We’re used to seeing all manner of seven-segment displays, be they mechanical, electronic, or something in between. But what all these displays have in common is that they’re, you know, displays. Using them as inputs would just be crazy talk, right?
Perhaps, but we like where [Dave Ehnebuske] is going with “InSlide,” the seven-segment input device. The idea for this comes from the “DigiTag” display, which we covered back in October, and divides a standard seven-segment character into three vertical strips — two skinny ones for the outside vertical segments, and one wide strip holding the horizontal elements. By sliding these strips up and down relative to each other, the standard nine digits, plus a few other characters, can be composed.
[Dave]’s take on this theme started by building his display from laser-cut plywood pieces, which is a nice choice because of the good contrast between the white wood and the engraver segments. Next, he embedded rare earth magnets in the slides and installed seven Hall effect sensors in the frame. The sensors are connected to an Arduino Nano via a 74HC165 parallel-load shift register, which lets multiple modules be daisy-chained together. He also built an Arduino library to read the current state of the segments; it supports the full hexadecimal character set, or even duodecimal if you like.
[Dave] has shared the library, and it looks like you can get the build files for the mechanism from the original project. That’s good, because this looks ripe for hacking. It looks like it would be pretty easy to motorize a display like this by adding rack-and-pinion gearing and steppers — something like that could make an interesting clock.
Here’s an interesting article about reading data from shift registers using less than three pins. 74HC165 shift registers are a popular choice for adding inputs to a microcontroller. They have a parallel input register which can be read using the latch, then shifted into a microcontroller via the data and clock pins. For those counting, that’s the three pins normally associated with driving these devices.
This hack first does away with the latch pin. The addition of a carefully trimmed RC circuit (capacitor is charged by the clock pin, then the resistor lets that cap slowly discharge) means that the device will not latch until after the clock stops toggling. This technique drops the control down to just two pins (data and clock). You can still use hardware SPI to read the data using this method. It’s the same as using SPI to drive 595 shift registers except the microcontroller reads data instead of writing it.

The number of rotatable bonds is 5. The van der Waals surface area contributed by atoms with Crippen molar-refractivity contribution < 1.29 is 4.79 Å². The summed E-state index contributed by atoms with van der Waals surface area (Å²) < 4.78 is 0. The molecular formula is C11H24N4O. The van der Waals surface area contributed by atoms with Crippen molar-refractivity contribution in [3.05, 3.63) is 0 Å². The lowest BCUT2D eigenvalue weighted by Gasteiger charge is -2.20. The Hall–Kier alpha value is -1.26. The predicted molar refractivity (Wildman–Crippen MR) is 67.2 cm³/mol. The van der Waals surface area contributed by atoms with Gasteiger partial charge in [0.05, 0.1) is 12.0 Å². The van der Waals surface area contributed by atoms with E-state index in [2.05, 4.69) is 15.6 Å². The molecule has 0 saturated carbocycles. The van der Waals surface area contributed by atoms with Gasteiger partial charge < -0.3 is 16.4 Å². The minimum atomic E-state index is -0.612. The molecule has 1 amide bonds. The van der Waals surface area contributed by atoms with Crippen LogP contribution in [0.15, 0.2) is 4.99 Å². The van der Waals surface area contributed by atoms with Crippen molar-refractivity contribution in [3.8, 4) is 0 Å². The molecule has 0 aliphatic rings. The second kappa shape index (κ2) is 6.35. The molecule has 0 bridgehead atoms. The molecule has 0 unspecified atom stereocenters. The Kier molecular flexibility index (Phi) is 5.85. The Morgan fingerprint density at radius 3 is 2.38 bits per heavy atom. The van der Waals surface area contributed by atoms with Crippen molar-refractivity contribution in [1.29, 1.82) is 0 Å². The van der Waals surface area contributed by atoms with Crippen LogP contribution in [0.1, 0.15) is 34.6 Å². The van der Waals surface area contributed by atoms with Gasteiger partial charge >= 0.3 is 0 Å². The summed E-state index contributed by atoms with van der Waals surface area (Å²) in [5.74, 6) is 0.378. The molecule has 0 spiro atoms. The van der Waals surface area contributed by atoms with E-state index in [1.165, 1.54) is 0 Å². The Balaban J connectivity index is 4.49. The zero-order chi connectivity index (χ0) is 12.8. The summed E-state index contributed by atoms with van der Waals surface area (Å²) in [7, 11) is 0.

But wait, there’s more! The diagram above actually shows a way of reading this shift register with just one pin. Notice that the clock and data pins are now connected to just one of the microcontroller pins. The data pin has an added resistor, which keeps the current low enough that it will not compete with the clock signal coming from the microcontroller. In between clock pulses, the microcontroller switches from output to input to read the data pin on each cycle. Give it a try, it’s a fun experiment!
This thrift shop organ gets a new life as an 8-bit music maker. Called the Chipophone, it relies on an ATmega88 to produce sounds that you might associate with classic video gaming. [Linus Akesson] takes us through all of the different sound settings in the video after the break, including performances of your theme music favorites.
The original organ uses transistor logic making it rather easy to patch into the hardware. Thanks to the build log we know that [Linus] used 74HC165 input latches to monitor each of the switches for the 120 inputs. Fifteen of these latches work like a backwards shift register 74HC595, cascading all of the parallel inputs into one serial signal. From there the microcontroller takes over, monitoring the keys, pedals, switches, and potentiometers and outputting the appropriate sounds.
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